“These are the times that try men's souls.”
The Crisis—Thomas Paine (1776).
“Pain forces even the innocent to lie.”
Publilius Syrus (1st century B.C.), Roman writer of mimes. Sententiae, no. 171.
“The healthy man does not torture others—generally it is the tortured who turn into torturers.”
Carl Jung (1875–1961), Swiss psychiatrist. “Return to the Simple Life,” in DU, vol. 1 (Zurich, May 1941; reprinted inCollected Works, volume 18, edited by William McGuire).
Why in the world are we even discussing whether or not we should prosecute individuals for the torture and humiliation of detainees in American custody?
If these were American citizens who had been tortured by a foreign government, the hue and cry of the American people for vengeance upon the perpetrators would be loud and unceasing; even if those American citizens had been caught planting weapons of mass destruction on foreign soil.
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For the legal system of any nation to work, it must be consistent. If we imprison a Texas sheriff during the Reagan Administration for water boarding his prisoners; if we execute Japanese war criminals for the same offense; if we are signatories to treaties which specifically say water boarding is torture; then we must in good conscience prosecute both the torturers and those who ordered the torture, up to the highest responsible levels.
It seems that there is some underlying fear of what an investigation by a properly constituted legal authority, with the possibility of prosecution, might lead to. Are the President and the rest of Washington so afraid of the CIA and its bureaucracy that they are hesitating to enforce the law? Did some arrogant bastard say to the President, “Mess with us and Dallas can be your last stop.” If so, I have a suggestion that might help.
How about a people's march starting as close to CIA headquarters in Virginia as possible, and ending on the steps of the U.S. Capitol? I think we could get one hundred thousand plus to attend a march of this nature around Labor Day. The leaders should also be carrying a petition to Congress demanding that the Congress require President Obama appoint a special prosecutor to investigate torture and other war crimes committed in the name of the American people.
This does two things: first it reminds the CIA who the real power is in this country, the American people; second it forces Congress to take the investigation of these crimes seriously, reminds them of their duties to uphold the Constitution, and stops the appointment of another toothless commission to whitewash the crimes committed in our names.
If, as President Obama claims, the new torture photos are so horrific, so monstrous, that they would ignite a firestorm of hatred, contempt, and anti-American passion across the globe—especially in the Islamic world—then he morally has no choice: he must see to the appointment of a special prosecutor.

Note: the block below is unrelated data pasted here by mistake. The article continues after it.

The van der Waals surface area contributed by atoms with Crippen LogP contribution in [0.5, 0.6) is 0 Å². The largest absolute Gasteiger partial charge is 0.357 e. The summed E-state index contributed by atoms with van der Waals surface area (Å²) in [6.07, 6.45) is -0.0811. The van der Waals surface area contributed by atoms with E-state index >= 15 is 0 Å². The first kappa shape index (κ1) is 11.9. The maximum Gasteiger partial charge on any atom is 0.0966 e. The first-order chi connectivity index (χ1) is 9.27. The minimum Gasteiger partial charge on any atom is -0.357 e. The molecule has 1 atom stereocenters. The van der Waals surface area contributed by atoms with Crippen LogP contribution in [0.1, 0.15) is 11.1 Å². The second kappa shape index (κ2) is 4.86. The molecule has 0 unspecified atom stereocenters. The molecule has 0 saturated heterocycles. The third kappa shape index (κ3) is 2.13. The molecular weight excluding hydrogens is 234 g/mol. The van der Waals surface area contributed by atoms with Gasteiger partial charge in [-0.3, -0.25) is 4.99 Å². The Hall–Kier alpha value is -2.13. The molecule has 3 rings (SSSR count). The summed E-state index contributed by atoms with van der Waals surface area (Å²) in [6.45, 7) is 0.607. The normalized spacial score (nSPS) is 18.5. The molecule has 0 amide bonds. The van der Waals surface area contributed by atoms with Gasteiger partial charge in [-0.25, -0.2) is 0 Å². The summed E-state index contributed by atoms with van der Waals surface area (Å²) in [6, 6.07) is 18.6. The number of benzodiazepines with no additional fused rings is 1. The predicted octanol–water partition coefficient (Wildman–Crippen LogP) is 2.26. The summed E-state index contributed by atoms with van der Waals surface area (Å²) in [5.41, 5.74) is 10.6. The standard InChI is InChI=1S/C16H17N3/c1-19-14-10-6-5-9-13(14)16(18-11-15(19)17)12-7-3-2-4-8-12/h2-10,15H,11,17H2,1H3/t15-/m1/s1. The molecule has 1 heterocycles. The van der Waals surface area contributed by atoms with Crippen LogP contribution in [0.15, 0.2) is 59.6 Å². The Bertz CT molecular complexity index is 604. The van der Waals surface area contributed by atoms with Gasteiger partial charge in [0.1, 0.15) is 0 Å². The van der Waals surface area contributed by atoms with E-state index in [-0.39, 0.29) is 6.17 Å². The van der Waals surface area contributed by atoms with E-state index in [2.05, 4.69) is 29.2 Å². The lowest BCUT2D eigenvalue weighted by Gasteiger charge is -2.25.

Many of these photos have appeared around the world already: from al Jazeera to the Sydney Morning Herald. Not releasing them to the American public has one purpose and one purpose alone: to protect sadistic CIA contractors, and those individuals who authorized the use of torture, from prosecution.
Photos of such horrendous, inhuman events, that are prejudicial on their face, are prima facie evidence that war crimes and other crimes against humanity have been committed. The only way that they may be legitimately withheld from the American public is if they are part of a special prosecutor's investigation.
I would not necessarily prosecute all of the men and women who engaged in, ordered or enabled torture. That would take too long, and would permit some of the worst to escape justice, either by escaping our jurisdiction, or by the expiration of the statute of limitations. No, I would limit the prosecution to those individuals who were responsible for the one hundred or so prisoners who died under torture, especially those whose “cause of death” on their death certificates states “homicide;” plus those individuals higher up who authorized or passed along the orders to torture the prisoners in the first place.
Three decades ago, Frank Church's committee tried to bring the CIA to heel, and once again under the control of the President and the Congress. William Casey and George H.W. Bush undid most of Senator Church's Herculean work, and what a friend of mine once described as “the rogue elephant of the CIA” lived again. The CIA that the Church Committee tried to bring under control: ran the drug trade in Laos and Latin America, overthrew democratically elected governments in Iran, Guatemala, and Chile, engaged in domestic spying, and missed the overthrow of the Shah of Iran and the Korean and Yom Kippur Wars, among other “mistakes.”
The United States does not need a Praetorian Guard of spies, thinking they are above the law, and what is good for them and what is good for the country are one and the same things. The intelligence community—starting with the CIA—needs to be brought to heel. The torture photos are both the evidence and the call to action. President Obama, do the right thing. We will support you.
Richard Girard is an increasingly radical representative of the disabled and disenfranchised members of America's downtrodden, who suffers from bipolar disorder (type II or type III, the professionals do not agree). He has put together a team to (more...